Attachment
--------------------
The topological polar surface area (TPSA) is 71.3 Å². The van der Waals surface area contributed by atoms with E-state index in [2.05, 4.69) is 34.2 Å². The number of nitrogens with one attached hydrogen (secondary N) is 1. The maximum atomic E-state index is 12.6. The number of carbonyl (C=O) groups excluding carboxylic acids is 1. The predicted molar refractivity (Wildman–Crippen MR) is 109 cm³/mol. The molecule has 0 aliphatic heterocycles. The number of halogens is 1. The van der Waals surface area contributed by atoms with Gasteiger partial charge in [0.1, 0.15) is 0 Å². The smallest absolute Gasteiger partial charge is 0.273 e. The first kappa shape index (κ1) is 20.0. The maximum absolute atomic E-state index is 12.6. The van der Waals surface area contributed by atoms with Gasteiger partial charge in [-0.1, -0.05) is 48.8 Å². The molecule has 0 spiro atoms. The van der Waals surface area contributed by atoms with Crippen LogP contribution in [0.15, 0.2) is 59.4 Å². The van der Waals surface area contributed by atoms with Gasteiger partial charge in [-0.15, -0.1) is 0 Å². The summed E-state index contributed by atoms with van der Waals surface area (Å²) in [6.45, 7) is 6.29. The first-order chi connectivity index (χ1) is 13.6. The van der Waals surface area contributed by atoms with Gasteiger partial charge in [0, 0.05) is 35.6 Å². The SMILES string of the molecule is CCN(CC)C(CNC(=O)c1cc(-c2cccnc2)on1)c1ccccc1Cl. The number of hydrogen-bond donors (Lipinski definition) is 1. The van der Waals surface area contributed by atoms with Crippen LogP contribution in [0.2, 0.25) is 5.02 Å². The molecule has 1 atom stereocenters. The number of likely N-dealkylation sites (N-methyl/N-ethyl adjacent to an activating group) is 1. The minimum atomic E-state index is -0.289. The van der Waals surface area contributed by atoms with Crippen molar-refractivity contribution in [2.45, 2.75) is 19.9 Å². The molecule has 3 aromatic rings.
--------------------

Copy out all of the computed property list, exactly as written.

The topological polar surface area (TPSA) is 71.3 Å². The van der Waals surface area contributed by atoms with E-state index in [2.05, 4.69) is 34.2 Å². The number of nitrogens with one attached hydrogen (secondary N) is 1. The maximum atomic E-state index is 12.6. The number of carbonyl (C=O) groups excluding carboxylic acids is 1. The predicted molar refractivity (Wildman–Crippen MR) is 109 cm³/mol. The molecule has 0 aliphatic heterocycles. The number of halogens is 1. The van der Waals surface area contributed by atoms with Gasteiger partial charge in [0.1, 0.15) is 0 Å². The smallest absolute Gasteiger partial charge is 0.273 e. The first kappa shape index (κ1) is 20.0. The maximum absolute atomic E-state index is 12.6. The van der Waals surface area contributed by atoms with Gasteiger partial charge in [-0.1, -0.05) is 48.8 Å². The molecule has 0 spiro atoms. The van der Waals surface area contributed by atoms with Crippen LogP contribution in [0.15, 0.2) is 59.4 Å². The van der Waals surface area contributed by atoms with Gasteiger partial charge in [-0.15, -0.1) is 0 Å². The summed E-state index contributed by atoms with van der Waals surface area (Å²) in [6.45, 7) is 6.29. The first-order chi connectivity index (χ1) is 13.6. The van der Waals surface area contributed by atoms with Gasteiger partial charge in [0, 0.05) is 35.6 Å². The SMILES string of the molecule is CCN(CC)C(CNC(=O)c1cc(-c2cccnc2)on1)c1ccccc1Cl. The number of hydrogen-bond donors (Lipinski definition) is 1. The van der Waals surface area contributed by atoms with Crippen LogP contribution in [0.2, 0.25) is 5.02 Å². The molecule has 1 atom stereocenters. The number of likely N-dealkylation sites (N-methyl/N-ethyl adjacent to an activating group) is 1. The minimum atomic E-state index is -0.289. The van der Waals surface area contributed by atoms with Crippen molar-refractivity contribution in [2.45, 2.75) is 19.9 Å². The molecule has 3 aromatic rings.